Well, today I finally found the fix. It was a roundabout way of getting there, but get there I did. And now the A2A is absolutely perfect, and I can’t wait to fly these aircraft for many years to come. Here’s what worked: First, I deleted all Saitek software and drivers, including the folders in Programs and Programs 86, and only installed the Flight Information Panel drivers (NOT the FIP software) consistent with the guidance near the end of this thread. Then I installed the registered version of SPAD.neXt, activated its LVAR option, and activated SPAD’s A2A 182 profile. Then I changed this line in the .XML file of Tom’s 172 RPM gauge:

< Value Minimum=”0″ Maximum=”35″>(A:General eng1 rpm,RPM) 100 /</Value>

… to this line:

< Value Minimum=”0″ Maximum=”35″>(L:ENG1_RPM,RPM) 100 /</Value>

(Thanks, Tom, for that fix!) After that I played with the A2A 182 profile in SPAD.neXt a bit. I had to change the fuel pump switch snippet to just be a simple fuel pump on/off command. I programmed the BIP panel. And I still run some things via FUSIPC, like controlling the transponder Ident and Alt-C settings with the buttons on the throttle quadrant. But the rest of the setup was straightforward. The swtiches and controls did as they should, and the FIPs ran great … and most important the engine and RPM gauges were accurate. After you get through its (somewhat steep) learning curve, SPAD.neXt really is a great tool, and I’m looking forward to getting the most out of it in the coming weeks.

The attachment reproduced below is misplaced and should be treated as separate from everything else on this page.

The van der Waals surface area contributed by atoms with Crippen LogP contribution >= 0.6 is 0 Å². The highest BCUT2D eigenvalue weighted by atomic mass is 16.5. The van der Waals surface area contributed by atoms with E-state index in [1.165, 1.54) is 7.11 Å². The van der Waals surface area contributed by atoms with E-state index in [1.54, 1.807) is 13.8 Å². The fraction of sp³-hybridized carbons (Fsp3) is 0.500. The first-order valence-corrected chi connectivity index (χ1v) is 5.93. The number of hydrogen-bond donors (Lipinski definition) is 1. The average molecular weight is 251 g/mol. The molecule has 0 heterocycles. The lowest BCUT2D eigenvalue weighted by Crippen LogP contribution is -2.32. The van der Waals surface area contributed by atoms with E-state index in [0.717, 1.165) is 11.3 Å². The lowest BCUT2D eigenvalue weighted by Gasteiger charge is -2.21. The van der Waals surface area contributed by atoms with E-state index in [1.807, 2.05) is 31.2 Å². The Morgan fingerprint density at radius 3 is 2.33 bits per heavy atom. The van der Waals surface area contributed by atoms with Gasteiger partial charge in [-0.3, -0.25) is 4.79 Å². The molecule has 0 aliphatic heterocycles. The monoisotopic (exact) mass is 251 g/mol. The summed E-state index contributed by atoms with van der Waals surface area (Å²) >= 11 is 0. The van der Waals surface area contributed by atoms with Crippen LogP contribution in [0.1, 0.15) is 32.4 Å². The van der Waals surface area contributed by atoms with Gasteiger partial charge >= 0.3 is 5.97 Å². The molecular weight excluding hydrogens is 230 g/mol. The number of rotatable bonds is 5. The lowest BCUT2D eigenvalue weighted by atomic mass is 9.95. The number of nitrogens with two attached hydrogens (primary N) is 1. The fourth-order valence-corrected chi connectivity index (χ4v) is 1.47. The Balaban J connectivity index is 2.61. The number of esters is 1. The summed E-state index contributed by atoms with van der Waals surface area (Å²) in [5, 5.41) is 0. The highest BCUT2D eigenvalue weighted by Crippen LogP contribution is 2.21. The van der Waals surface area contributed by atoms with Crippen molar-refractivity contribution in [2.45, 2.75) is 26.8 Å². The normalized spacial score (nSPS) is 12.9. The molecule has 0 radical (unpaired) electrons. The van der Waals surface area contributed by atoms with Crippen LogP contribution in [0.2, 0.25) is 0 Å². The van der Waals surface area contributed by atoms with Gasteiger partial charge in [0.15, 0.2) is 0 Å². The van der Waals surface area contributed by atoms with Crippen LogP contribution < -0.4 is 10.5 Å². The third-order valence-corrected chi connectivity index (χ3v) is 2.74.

Now, into the (virtual) air in the A2A 182!

Power To The Hub!

The USB hub, that is.

If you have Saitek panels that don’t seem to be working correctly, don’t download new drivers. Make sure there’s enough power to the hub. If you have Saitek FIPs that aren’t loading, don’t mess with SPAD or SPAD.neXt. Make sure they’re not all plugged into the same hub. If you have a Saitek yoke that’s not registering, make sure it’s in a USB 2.0 hub. If you have a Saitek radio panel that’s dropped out for some reason, run turn the power management off on the USB hub.

Photo Apr 19, 7 55 01 AM
Does this look complicated to you? Me, too.

Basically, if your Saitek stuff isn’t working right, the first stop should be checking the hub. I was reminded of this last weekend when, for no apparent reason, my Saitek gear stopped working reliably. This included, interestingly, repeated crashing of the Direct Output .dll file while running the sim. I turned off power management. I loaded SPAD. I unloaded SPAD. I reinstalled all the Saitek drivers. I plugged everything into different ports on the hubs. I pulled my hair out.